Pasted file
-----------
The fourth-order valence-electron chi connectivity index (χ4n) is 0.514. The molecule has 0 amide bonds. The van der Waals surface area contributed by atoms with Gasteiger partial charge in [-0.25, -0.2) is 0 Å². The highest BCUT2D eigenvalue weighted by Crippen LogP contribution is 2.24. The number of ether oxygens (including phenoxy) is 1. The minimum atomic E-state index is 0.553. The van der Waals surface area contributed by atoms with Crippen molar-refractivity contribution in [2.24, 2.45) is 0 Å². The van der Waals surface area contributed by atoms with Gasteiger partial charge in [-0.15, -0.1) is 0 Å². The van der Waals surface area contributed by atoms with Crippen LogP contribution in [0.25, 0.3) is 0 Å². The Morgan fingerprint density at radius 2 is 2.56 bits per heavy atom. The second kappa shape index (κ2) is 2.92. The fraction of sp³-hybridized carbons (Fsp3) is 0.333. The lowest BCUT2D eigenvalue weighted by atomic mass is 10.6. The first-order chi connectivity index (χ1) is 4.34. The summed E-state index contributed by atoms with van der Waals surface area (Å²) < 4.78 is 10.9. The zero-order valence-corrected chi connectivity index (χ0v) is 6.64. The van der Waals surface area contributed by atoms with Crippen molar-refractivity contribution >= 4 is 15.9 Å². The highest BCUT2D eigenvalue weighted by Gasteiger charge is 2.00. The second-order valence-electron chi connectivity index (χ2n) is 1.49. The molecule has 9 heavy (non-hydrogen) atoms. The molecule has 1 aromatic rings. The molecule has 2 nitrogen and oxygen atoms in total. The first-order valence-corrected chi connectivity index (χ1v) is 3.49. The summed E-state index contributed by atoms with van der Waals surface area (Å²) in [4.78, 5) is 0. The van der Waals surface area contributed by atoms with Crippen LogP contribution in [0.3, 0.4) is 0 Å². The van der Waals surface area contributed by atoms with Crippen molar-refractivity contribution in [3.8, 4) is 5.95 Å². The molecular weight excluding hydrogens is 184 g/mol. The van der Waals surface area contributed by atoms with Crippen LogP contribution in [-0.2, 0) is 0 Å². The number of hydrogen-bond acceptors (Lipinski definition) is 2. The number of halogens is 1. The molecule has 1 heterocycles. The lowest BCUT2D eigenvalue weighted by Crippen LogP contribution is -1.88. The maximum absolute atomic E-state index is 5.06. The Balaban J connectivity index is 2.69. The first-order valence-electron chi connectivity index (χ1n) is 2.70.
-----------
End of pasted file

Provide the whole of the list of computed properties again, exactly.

The fourth-order valence-electron chi connectivity index (χ4n) is 0.514. The molecule has 0 amide bonds. The van der Waals surface area contributed by atoms with Gasteiger partial charge in [-0.25, -0.2) is 0 Å². The highest BCUT2D eigenvalue weighted by Crippen LogP contribution is 2.24. The number of ether oxygens (including phenoxy) is 1. The minimum atomic E-state index is 0.553. The van der Waals surface area contributed by atoms with Crippen molar-refractivity contribution in [2.24, 2.45) is 0 Å². The van der Waals surface area contributed by atoms with Gasteiger partial charge in [-0.15, -0.1) is 0 Å². The van der Waals surface area contributed by atoms with Crippen LogP contribution in [0.25, 0.3) is 0 Å². The Morgan fingerprint density at radius 2 is 2.56 bits per heavy atom. The second kappa shape index (κ2) is 2.92. The fraction of sp³-hybridized carbons (Fsp3) is 0.333. The lowest BCUT2D eigenvalue weighted by atomic mass is 10.6. The first-order chi connectivity index (χ1) is 4.34. The summed E-state index contributed by atoms with van der Waals surface area (Å²) < 4.78 is 10.9. The zero-order valence-corrected chi connectivity index (χ0v) is 6.64. The van der Waals surface area contributed by atoms with Crippen molar-refractivity contribution >= 4 is 15.9 Å². The highest BCUT2D eigenvalue weighted by Gasteiger charge is 2.00. The second-order valence-electron chi connectivity index (χ2n) is 1.49. The molecule has 9 heavy (non-hydrogen) atoms. The molecule has 1 aromatic rings. The molecule has 2 nitrogen and oxygen atoms in total. The first-order valence-corrected chi connectivity index (χ1v) is 3.49. The summed E-state index contributed by atoms with van der Waals surface area (Å²) in [4.78, 5) is 0. The van der Waals surface area contributed by atoms with Crippen LogP contribution in [0.3, 0.4) is 0 Å². The van der Waals surface area contributed by atoms with Crippen molar-refractivity contribution in [3.8, 4) is 5.95 Å². The molecular weight excluding hydrogens is 184 g/mol. The van der Waals surface area contributed by atoms with Crippen LogP contribution in [-0.2, 0) is 0 Å². The number of hydrogen-bond acceptors (Lipinski definition) is 2. The number of halogens is 1. The molecule has 1 heterocycles. The lowest BCUT2D eigenvalue weighted by Crippen LogP contribution is -1.88. The maximum absolute atomic E-state index is 5.06. The Balaban J connectivity index is 2.69. The first-order valence-electron chi connectivity index (χ1n) is 2.70.